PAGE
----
At that moment her voice cracked, and she fell into despair. Three years ago, Hakeem had passed away in much the same way. Three years ago, she had gotten a phone call in the middle of the night from her son who was threatening to take his life. She had pleaded with him for three minutes then told him she was coming over to his place, to a white townhouse on Craig street, in order to take care of him. But when she had gotten there it was too late. Hakeem had put a lead round nose bullet in his left temple.
What Lionel did not know, was that Pearl had had a son who was mentally ill too. Hakeem had been living with voices inside his head since his college years, but three years ago, they became unbearable. No matter how much medication Hakeem took, somehow, he just couldn't shake off the voices. The doctors had tried everything. Every psych med upon God's green earth, but unfortunately nothing the doctors did could ease Hakeem's torture. The voices would harass Hakeem everywhere he went. Cursing at him, insulting him, and threatening him: Threatening him and everything he loved. He lived a life of terror and torture. There was seldom a moment awake when he did not hear voices. But he did find some peace in sleep.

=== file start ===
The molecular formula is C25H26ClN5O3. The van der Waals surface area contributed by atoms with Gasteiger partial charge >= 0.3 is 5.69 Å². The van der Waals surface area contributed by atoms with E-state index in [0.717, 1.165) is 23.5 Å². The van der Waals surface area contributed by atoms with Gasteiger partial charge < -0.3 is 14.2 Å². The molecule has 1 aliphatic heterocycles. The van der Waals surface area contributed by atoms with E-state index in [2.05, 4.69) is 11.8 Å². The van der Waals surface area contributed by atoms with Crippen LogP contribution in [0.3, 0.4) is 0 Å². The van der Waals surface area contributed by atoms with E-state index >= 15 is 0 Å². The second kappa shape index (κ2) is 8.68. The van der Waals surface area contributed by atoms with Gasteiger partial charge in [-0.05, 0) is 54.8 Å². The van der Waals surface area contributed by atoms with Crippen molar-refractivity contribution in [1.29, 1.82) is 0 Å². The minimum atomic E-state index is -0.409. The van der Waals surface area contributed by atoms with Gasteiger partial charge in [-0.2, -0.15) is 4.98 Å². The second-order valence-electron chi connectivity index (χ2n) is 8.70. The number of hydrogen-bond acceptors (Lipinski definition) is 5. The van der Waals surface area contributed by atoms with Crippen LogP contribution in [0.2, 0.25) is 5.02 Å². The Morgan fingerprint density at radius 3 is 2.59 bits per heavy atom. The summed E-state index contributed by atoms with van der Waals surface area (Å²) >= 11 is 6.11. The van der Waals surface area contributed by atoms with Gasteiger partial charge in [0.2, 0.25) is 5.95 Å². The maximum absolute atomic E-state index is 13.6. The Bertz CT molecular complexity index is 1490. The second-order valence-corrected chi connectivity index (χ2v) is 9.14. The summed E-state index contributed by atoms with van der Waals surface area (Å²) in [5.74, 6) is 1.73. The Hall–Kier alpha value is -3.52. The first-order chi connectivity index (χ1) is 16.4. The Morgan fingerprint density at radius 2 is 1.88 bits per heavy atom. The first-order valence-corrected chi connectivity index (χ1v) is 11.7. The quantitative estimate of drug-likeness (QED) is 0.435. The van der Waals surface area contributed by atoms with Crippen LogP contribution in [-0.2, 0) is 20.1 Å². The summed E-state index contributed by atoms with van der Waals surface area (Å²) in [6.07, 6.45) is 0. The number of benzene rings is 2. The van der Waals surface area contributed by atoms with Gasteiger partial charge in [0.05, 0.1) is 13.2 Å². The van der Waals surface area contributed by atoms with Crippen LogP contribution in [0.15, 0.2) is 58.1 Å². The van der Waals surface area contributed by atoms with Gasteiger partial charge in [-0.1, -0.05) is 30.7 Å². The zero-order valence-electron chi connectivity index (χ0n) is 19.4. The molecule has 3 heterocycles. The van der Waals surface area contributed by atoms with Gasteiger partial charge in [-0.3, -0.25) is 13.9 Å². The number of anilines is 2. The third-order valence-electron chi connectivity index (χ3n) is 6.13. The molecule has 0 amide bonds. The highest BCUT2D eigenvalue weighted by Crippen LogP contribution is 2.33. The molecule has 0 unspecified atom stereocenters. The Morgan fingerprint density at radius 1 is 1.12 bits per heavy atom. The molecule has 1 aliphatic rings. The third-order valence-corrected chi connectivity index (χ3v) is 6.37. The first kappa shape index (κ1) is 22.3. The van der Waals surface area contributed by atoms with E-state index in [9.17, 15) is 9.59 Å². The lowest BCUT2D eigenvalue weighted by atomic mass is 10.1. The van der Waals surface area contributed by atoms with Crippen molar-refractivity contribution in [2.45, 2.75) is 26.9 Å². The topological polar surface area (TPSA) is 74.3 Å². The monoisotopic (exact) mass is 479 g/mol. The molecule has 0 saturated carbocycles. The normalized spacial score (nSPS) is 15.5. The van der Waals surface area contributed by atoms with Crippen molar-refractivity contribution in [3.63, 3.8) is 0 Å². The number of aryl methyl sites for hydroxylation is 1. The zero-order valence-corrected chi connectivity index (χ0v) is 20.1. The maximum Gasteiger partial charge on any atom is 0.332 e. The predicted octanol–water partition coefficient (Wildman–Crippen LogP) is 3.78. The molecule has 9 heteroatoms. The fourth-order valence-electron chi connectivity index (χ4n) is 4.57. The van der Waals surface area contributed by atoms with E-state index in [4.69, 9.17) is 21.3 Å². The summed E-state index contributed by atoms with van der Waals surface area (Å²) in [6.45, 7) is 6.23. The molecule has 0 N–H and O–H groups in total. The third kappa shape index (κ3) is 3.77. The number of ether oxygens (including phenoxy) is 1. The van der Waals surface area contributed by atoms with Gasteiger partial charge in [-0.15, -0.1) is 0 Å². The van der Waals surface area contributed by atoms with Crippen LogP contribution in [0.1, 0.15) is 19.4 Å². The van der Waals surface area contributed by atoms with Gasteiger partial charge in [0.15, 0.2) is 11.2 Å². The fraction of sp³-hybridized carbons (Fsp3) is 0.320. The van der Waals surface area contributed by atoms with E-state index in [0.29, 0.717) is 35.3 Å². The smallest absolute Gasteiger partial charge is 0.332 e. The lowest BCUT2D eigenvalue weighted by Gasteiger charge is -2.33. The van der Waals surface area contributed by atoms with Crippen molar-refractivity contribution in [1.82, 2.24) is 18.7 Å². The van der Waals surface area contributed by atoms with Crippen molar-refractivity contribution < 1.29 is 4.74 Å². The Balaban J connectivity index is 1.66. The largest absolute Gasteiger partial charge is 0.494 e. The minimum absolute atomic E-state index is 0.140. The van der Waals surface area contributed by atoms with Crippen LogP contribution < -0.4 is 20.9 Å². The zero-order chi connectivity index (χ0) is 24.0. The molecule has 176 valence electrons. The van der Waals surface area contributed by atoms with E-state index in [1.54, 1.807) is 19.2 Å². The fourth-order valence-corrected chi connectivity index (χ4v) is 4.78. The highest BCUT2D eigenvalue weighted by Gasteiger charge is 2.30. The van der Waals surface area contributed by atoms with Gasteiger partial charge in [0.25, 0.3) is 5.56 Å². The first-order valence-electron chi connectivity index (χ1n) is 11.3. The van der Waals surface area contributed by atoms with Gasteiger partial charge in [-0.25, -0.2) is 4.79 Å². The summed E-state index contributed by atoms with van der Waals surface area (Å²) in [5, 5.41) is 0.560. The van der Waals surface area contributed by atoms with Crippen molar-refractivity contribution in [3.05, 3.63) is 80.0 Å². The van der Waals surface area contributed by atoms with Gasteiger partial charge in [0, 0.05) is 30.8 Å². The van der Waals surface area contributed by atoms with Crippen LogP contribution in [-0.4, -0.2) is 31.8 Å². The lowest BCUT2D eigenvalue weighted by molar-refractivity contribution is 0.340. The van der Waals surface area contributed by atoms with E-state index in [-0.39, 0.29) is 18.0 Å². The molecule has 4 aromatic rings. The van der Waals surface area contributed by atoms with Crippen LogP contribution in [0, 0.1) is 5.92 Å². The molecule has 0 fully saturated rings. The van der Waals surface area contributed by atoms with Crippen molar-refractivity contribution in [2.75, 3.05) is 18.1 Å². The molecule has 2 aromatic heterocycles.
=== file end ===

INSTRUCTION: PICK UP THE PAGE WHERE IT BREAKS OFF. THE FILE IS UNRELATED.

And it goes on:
Still, the voices distracted him from nearly all pleasures of life. He could not enjoy his family, he could not enjoy music or the quiet peace of reading a novel because the voices were always talking to him and/or about him, sometimes at the highest volume.
These distractions kept him from enjoying his blessings. He had worked hard in college to earn a degree in business administration but due to the voices, he never used it. He went on disability straight out of college.
He had a mom and a sister who loved him fiercely, but he could not enjoy their love, because whenever he was around them, he was always in a tortured state.
Even when alone he was in a tortured state.
"I can't take it anymore mom," Hakeem had yelled into the phone three years ago. "I'm gonna end this shit, right now."
Pearl wiped away the tears forming in her eyes. She prayed silently to the Lord, lifting her head heavenward.